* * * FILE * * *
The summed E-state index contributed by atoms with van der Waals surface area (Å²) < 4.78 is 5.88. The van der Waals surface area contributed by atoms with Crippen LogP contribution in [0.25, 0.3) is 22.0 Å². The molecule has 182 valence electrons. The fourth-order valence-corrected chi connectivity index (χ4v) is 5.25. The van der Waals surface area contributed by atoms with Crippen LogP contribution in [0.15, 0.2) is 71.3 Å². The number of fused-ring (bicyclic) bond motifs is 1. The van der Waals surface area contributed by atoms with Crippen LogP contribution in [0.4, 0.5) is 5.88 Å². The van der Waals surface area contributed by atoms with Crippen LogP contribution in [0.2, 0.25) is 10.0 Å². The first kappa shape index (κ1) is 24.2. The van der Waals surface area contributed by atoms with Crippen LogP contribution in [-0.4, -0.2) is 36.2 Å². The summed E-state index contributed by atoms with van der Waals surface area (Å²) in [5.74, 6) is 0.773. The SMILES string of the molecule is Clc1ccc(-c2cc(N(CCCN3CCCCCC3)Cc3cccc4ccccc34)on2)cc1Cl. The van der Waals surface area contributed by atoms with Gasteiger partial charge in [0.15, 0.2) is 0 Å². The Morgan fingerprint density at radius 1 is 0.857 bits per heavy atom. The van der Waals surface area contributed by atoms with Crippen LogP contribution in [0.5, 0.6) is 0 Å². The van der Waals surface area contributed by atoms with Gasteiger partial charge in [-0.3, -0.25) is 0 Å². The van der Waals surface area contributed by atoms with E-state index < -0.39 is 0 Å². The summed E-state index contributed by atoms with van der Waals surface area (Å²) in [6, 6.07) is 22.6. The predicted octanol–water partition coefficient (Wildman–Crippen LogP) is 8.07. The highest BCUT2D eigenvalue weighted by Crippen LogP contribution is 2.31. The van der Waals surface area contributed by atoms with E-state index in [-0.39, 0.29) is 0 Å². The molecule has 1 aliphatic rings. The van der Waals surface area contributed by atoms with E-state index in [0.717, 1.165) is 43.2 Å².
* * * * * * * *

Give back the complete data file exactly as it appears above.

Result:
The summed E-state index contributed by atoms with van der Waals surface area (Å²) < 4.78 is 5.88. The van der Waals surface area contributed by atoms with Crippen LogP contribution in [0.25, 0.3) is 22.0 Å². The molecule has 182 valence electrons. The fourth-order valence-corrected chi connectivity index (χ4v) is 5.25. The van der Waals surface area contributed by atoms with Crippen LogP contribution in [0.15, 0.2) is 71.3 Å². The number of fused-ring (bicyclic) bond motifs is 1. The van der Waals surface area contributed by atoms with Crippen LogP contribution in [0.4, 0.5) is 5.88 Å². The van der Waals surface area contributed by atoms with Crippen LogP contribution in [0.2, 0.25) is 10.0 Å². The first kappa shape index (κ1) is 24.2. The van der Waals surface area contributed by atoms with Crippen LogP contribution in [-0.4, -0.2) is 36.2 Å². The summed E-state index contributed by atoms with van der Waals surface area (Å²) in [5.74, 6) is 0.773. The SMILES string of the molecule is Clc1ccc(-c2cc(N(CCCN3CCCCCC3)Cc3cccc4ccccc34)on2)cc1Cl. The van der Waals surface area contributed by atoms with Gasteiger partial charge in [0.15, 0.2) is 0 Å². The Morgan fingerprint density at radius 1 is 0.857 bits per heavy atom. The van der Waals surface area contributed by atoms with Crippen LogP contribution in [0.5, 0.6) is 0 Å². The van der Waals surface area contributed by atoms with Gasteiger partial charge in [-0.3, -0.25) is 0 Å². The van der Waals surface area contributed by atoms with E-state index < -0.39 is 0 Å². The summed E-state index contributed by atoms with van der Waals surface area (Å²) in [6, 6.07) is 22.6. The predicted octanol–water partition coefficient (Wildman–Crippen LogP) is 8.07. The highest BCUT2D eigenvalue weighted by Crippen LogP contribution is 2.31. The van der Waals surface area contributed by atoms with E-state index in [-0.39, 0.29) is 0 Å². The molecule has 1 aliphatic rings. The van der Waals surface area contributed by atoms with E-state index in [0.717, 1.165) is 43.2 Å².